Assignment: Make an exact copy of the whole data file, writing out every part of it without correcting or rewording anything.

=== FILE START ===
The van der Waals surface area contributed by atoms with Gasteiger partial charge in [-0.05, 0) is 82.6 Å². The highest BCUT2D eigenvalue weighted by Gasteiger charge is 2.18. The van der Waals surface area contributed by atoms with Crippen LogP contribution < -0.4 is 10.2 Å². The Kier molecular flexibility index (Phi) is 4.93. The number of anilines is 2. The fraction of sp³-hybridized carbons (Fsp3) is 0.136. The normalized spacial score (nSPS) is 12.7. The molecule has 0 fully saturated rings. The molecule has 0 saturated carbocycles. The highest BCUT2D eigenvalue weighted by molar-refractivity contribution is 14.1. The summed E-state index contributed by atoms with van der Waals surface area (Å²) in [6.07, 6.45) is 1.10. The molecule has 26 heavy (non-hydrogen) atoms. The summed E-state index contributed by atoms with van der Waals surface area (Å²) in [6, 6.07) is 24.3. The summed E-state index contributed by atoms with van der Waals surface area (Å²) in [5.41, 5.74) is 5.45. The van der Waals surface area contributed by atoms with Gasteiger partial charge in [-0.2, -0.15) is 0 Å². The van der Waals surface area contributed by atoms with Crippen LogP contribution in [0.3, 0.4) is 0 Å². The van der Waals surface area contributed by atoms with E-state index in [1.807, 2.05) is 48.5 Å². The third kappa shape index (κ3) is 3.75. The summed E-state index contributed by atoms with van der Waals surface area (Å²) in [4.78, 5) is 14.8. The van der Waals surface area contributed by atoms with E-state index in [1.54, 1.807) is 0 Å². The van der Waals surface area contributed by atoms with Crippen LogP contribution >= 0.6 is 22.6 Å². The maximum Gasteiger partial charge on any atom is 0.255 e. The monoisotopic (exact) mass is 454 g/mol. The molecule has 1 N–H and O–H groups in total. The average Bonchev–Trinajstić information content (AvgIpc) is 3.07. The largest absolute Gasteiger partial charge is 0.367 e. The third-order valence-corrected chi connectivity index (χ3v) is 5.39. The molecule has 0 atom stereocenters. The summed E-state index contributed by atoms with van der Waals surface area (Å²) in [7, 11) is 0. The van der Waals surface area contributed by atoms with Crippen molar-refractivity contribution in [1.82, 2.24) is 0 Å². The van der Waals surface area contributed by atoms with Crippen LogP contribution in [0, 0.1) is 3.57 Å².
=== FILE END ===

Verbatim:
The van der Waals surface area contributed by atoms with Gasteiger partial charge in [-0.05, 0) is 82.6 Å². The highest BCUT2D eigenvalue weighted by Gasteiger charge is 2.18. The van der Waals surface area contributed by atoms with Crippen LogP contribution < -0.4 is 10.2 Å². The Kier molecular flexibility index (Phi) is 4.93. The number of anilines is 2. The fraction of sp³-hybridized carbons (Fsp3) is 0.136. The normalized spacial score (nSPS) is 12.7. The molecule has 0 fully saturated rings. The molecule has 0 saturated carbocycles. The highest BCUT2D eigenvalue weighted by molar-refractivity contribution is 14.1. The summed E-state index contributed by atoms with van der Waals surface area (Å²) in [6.07, 6.45) is 1.10. The molecule has 26 heavy (non-hydrogen) atoms. The summed E-state index contributed by atoms with van der Waals surface area (Å²) in [6, 6.07) is 24.3. The summed E-state index contributed by atoms with van der Waals surface area (Å²) in [5.41, 5.74) is 5.45. The van der Waals surface area contributed by atoms with Gasteiger partial charge in [-0.2, -0.15) is 0 Å². The van der Waals surface area contributed by atoms with Crippen LogP contribution in [0.3, 0.4) is 0 Å². The van der Waals surface area contributed by atoms with E-state index in [1.807, 2.05) is 48.5 Å². The third kappa shape index (κ3) is 3.75. The summed E-state index contributed by atoms with van der Waals surface area (Å²) in [4.78, 5) is 14.8. The van der Waals surface area contributed by atoms with E-state index in [1.54, 1.807) is 0 Å². The van der Waals surface area contributed by atoms with Crippen LogP contribution >= 0.6 is 22.6 Å². The maximum Gasteiger partial charge on any atom is 0.255 e. The monoisotopic (exact) mass is 454 g/mol. The molecule has 1 N–H and O–H groups in total. The average Bonchev–Trinajstić information content (AvgIpc) is 3.07. The largest absolute Gasteiger partial charge is 0.367 e. The third-order valence-corrected chi connectivity index (χ3v) is 5.39. The molecule has 0 atom stereocenters. The summed E-state index contributed by atoms with van der Waals surface area (Å²) in [7, 11) is 0. The van der Waals surface area contributed by atoms with Crippen molar-refractivity contribution in [1.82, 2.24) is 0 Å². The van der Waals surface area contributed by atoms with Crippen LogP contribution in [0, 0.1) is 3.57 Å².